7.     In Dalip Singh and Ors. v. The State of Punjab (AIR 1953 SC 364) it has been laid down as under:- "A witness is normally to be considered independent unless he or she springs from sources which are likely to be tainted and that usually means unless the witness has cause, such as enmity against the accused, to wish to implicate him falsely. Ordinarily a close relation would be the last to screen the real culprit and falsely implicate an innocent person. It is true, when feelings run high and there is personal cause for enmity, that there is a tendency to drag in an innocent person against whom a witness has a grudge along with the guilty, but foundation must be laid for such a criticism and the mere fact of relationship far from being a foundation is often a sure guarantee of truth. However, we are not attempting any sweeping generalization. Each case must be judged on its own facts. Our observations are only made to combat what is so often put forward in cases before us as a general rule of prudence.

There is no such general rule. Each case must be limited to and be governed by its own facts."

8.     The above decision has since been followed in Guli Chand and Ors. v. State of Rajasthan (1974 (3) SCC 698) in which Vadivelu Thevar v. State of Madras (AIR 1957 SC 614) was also relied upon.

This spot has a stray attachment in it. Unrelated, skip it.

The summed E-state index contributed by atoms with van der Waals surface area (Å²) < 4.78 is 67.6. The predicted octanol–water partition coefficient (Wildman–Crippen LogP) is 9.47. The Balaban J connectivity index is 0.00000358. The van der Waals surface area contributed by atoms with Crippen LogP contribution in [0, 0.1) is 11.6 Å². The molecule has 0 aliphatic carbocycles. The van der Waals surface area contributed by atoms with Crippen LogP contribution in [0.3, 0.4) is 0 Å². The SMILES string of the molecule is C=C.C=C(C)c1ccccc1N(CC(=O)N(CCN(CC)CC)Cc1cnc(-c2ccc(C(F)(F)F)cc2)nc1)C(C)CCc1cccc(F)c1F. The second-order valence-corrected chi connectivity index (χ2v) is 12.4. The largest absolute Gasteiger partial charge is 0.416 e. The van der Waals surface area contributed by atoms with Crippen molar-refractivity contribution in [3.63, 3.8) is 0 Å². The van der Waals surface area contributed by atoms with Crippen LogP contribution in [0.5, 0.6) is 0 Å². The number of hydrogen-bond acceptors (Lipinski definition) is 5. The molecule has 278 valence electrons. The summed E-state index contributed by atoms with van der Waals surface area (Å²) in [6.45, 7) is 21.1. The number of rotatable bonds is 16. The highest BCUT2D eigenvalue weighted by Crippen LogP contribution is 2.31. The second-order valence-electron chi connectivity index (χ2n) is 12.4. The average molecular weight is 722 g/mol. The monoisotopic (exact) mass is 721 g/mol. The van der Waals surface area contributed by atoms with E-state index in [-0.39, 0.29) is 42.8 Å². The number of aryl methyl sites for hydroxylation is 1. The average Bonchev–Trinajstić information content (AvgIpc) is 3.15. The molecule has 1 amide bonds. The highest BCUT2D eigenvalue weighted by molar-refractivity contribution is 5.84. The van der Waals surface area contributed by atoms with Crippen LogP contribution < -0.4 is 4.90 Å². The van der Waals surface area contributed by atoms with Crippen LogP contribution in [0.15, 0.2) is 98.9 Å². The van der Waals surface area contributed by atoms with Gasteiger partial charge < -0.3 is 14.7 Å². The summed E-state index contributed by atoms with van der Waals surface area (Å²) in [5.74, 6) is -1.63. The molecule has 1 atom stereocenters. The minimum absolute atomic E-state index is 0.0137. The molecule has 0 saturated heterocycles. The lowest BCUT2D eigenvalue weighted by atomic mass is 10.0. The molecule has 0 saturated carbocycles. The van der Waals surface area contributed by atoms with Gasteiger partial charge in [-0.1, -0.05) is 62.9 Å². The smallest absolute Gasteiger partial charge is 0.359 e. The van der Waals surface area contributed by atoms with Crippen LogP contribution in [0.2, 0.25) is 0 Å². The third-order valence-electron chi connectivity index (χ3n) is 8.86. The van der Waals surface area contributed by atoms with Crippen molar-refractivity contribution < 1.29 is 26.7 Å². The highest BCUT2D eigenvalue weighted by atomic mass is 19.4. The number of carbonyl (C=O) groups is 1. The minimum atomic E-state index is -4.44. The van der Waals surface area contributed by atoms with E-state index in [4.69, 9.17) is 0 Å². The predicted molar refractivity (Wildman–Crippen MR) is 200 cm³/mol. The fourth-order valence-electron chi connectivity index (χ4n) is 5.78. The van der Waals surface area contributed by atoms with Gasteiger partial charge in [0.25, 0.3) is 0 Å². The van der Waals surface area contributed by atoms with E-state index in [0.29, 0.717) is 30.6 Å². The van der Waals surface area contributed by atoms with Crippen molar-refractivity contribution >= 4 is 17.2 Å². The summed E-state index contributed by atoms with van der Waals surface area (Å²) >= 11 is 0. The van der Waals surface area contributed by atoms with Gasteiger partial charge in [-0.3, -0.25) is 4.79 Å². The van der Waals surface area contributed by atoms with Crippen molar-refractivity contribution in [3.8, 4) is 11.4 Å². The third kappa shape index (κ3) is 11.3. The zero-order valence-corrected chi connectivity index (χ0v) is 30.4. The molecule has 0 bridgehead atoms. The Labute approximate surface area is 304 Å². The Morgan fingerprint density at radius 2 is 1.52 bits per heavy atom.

9.     We may also observe that the ground that the witness being a close relative and consequently being a partisan witness, should not be relied upon, has no substance. This theory was repelled by this Court as early as in Dalip Singh's case (supra) in which surprise was expressed over the impression which prevailed in the minds of the Members of the Bar that relatives were not independent witnesses.

Speaking through Vivian Bose, J. it was observed:

"We are unable to agree with the learned Judges of the High Court that the testimony of the two eyewitnesses requires corroboration.

If the foundation for such an observation is based on the fact that the witnesses are women and that the fate of seven men hangs on their testimony, we know of no such rule.

If it is grounded on the reason that they are closely related to the deceased we are unable to concur. This is a fallacy common to many criminal cases and one which another Bench of this Court endeavoured to dispel in - `Rameshwar v. State of Rajasthan' (AIR 1952 SC 54 at p.59). We find, however, that it 9 unfortunately still persists, if not in the judgments of the Courts, at any rate in the arguments of counsel."